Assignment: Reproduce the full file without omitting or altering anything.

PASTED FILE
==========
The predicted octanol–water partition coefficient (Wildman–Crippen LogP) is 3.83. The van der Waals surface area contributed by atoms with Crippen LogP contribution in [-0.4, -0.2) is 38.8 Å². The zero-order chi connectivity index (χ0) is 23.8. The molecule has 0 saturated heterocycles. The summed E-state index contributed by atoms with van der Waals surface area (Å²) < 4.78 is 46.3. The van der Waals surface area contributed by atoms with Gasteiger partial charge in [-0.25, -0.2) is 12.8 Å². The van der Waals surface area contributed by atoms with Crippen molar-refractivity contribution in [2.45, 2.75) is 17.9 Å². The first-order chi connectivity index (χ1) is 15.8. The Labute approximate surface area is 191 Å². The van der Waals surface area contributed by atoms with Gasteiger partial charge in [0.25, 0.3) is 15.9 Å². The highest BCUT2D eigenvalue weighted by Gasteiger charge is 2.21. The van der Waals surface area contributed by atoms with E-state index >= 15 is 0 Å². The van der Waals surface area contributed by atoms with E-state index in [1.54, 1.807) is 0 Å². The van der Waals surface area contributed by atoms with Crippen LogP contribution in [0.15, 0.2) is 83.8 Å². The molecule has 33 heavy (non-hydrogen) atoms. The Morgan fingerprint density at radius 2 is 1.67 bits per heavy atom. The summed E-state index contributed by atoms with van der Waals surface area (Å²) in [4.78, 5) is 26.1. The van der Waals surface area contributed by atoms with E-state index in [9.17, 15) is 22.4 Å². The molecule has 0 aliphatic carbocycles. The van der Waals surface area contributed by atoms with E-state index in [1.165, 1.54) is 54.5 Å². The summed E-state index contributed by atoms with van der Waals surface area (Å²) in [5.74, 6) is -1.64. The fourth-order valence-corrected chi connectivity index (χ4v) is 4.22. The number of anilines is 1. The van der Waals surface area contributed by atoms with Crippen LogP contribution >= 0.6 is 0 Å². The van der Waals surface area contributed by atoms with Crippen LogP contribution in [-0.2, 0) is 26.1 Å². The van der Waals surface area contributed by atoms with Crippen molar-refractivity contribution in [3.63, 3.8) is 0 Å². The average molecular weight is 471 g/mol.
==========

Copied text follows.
The predicted octanol–water partition coefficient (Wildman–Crippen LogP) is 3.83. The van der Waals surface area contributed by atoms with Crippen LogP contribution in [-0.4, -0.2) is 38.8 Å². The zero-order chi connectivity index (χ0) is 23.8. The molecule has 0 saturated heterocycles. The summed E-state index contributed by atoms with van der Waals surface area (Å²) < 4.78 is 46.3. The van der Waals surface area contributed by atoms with Gasteiger partial charge in [-0.25, -0.2) is 12.8 Å². The van der Waals surface area contributed by atoms with Crippen molar-refractivity contribution in [2.45, 2.75) is 17.9 Å². The first-order chi connectivity index (χ1) is 15.8. The Labute approximate surface area is 191 Å². The van der Waals surface area contributed by atoms with Gasteiger partial charge in [0.25, 0.3) is 15.9 Å². The highest BCUT2D eigenvalue weighted by Gasteiger charge is 2.21. The van der Waals surface area contributed by atoms with E-state index >= 15 is 0 Å². The van der Waals surface area contributed by atoms with E-state index in [1.54, 1.807) is 0 Å². The van der Waals surface area contributed by atoms with Crippen LogP contribution in [0.15, 0.2) is 83.8 Å². The molecule has 33 heavy (non-hydrogen) atoms. The Morgan fingerprint density at radius 2 is 1.67 bits per heavy atom. The summed E-state index contributed by atoms with van der Waals surface area (Å²) in [4.78, 5) is 26.1. The van der Waals surface area contributed by atoms with E-state index in [9.17, 15) is 22.4 Å². The molecule has 0 aliphatic carbocycles. The van der Waals surface area contributed by atoms with E-state index in [1.165, 1.54) is 54.5 Å². The summed E-state index contributed by atoms with van der Waals surface area (Å²) in [5.74, 6) is -1.64. The fourth-order valence-corrected chi connectivity index (χ4v) is 4.22. The number of anilines is 1. The van der Waals surface area contributed by atoms with Crippen LogP contribution >= 0.6 is 0 Å². The van der Waals surface area contributed by atoms with Crippen LogP contribution in [-0.2, 0) is 26.1 Å². The van der Waals surface area contributed by atoms with Crippen molar-refractivity contribution in [3.63, 3.8) is 0 Å². The average molecular weight is 471 g/mol.